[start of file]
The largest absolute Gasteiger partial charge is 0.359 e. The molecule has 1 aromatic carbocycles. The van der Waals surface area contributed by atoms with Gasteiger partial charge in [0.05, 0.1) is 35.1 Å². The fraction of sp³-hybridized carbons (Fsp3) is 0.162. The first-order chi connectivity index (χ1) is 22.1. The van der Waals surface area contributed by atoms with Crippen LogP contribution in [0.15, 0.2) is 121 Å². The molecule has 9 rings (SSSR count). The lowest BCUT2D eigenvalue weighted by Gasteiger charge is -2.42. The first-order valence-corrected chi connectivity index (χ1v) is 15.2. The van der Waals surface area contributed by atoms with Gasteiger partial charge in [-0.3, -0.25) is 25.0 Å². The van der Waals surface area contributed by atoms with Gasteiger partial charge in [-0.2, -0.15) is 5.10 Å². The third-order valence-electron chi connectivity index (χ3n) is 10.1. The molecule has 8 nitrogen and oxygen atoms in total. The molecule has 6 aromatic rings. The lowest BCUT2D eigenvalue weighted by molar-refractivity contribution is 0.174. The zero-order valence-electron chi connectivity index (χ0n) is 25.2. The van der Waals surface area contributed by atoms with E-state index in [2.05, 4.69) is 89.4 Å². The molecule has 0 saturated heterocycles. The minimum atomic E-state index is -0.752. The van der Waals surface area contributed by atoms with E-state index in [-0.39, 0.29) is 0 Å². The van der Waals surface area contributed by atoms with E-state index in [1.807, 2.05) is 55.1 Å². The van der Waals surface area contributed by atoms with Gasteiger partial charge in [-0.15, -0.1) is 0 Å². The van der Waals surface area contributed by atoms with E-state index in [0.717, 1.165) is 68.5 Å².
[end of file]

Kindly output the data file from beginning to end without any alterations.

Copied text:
The largest absolute Gasteiger partial charge is 0.359 e. The molecule has 1 aromatic carbocycles. The van der Waals surface area contributed by atoms with Gasteiger partial charge in [0.05, 0.1) is 35.1 Å². The fraction of sp³-hybridized carbons (Fsp3) is 0.162. The first-order chi connectivity index (χ1) is 22.1. The van der Waals surface area contributed by atoms with Crippen LogP contribution in [0.15, 0.2) is 121 Å². The molecule has 9 rings (SSSR count). The lowest BCUT2D eigenvalue weighted by Gasteiger charge is -2.42. The first-order valence-corrected chi connectivity index (χ1v) is 15.2. The van der Waals surface area contributed by atoms with Gasteiger partial charge in [-0.3, -0.25) is 25.0 Å². The van der Waals surface area contributed by atoms with Gasteiger partial charge in [-0.2, -0.15) is 5.10 Å². The third-order valence-electron chi connectivity index (χ3n) is 10.1. The molecule has 8 nitrogen and oxygen atoms in total. The molecule has 6 aromatic rings. The lowest BCUT2D eigenvalue weighted by molar-refractivity contribution is 0.174. The zero-order valence-electron chi connectivity index (χ0n) is 25.2. The van der Waals surface area contributed by atoms with E-state index in [2.05, 4.69) is 89.4 Å². The molecule has 0 saturated heterocycles. The minimum atomic E-state index is -0.752. The van der Waals surface area contributed by atoms with E-state index in [-0.39, 0.29) is 0 Å². The van der Waals surface area contributed by atoms with E-state index in [1.807, 2.05) is 55.1 Å². The van der Waals surface area contributed by atoms with Gasteiger partial charge in [-0.15, -0.1) is 0 Å². The van der Waals surface area contributed by atoms with E-state index in [0.717, 1.165) is 68.5 Å².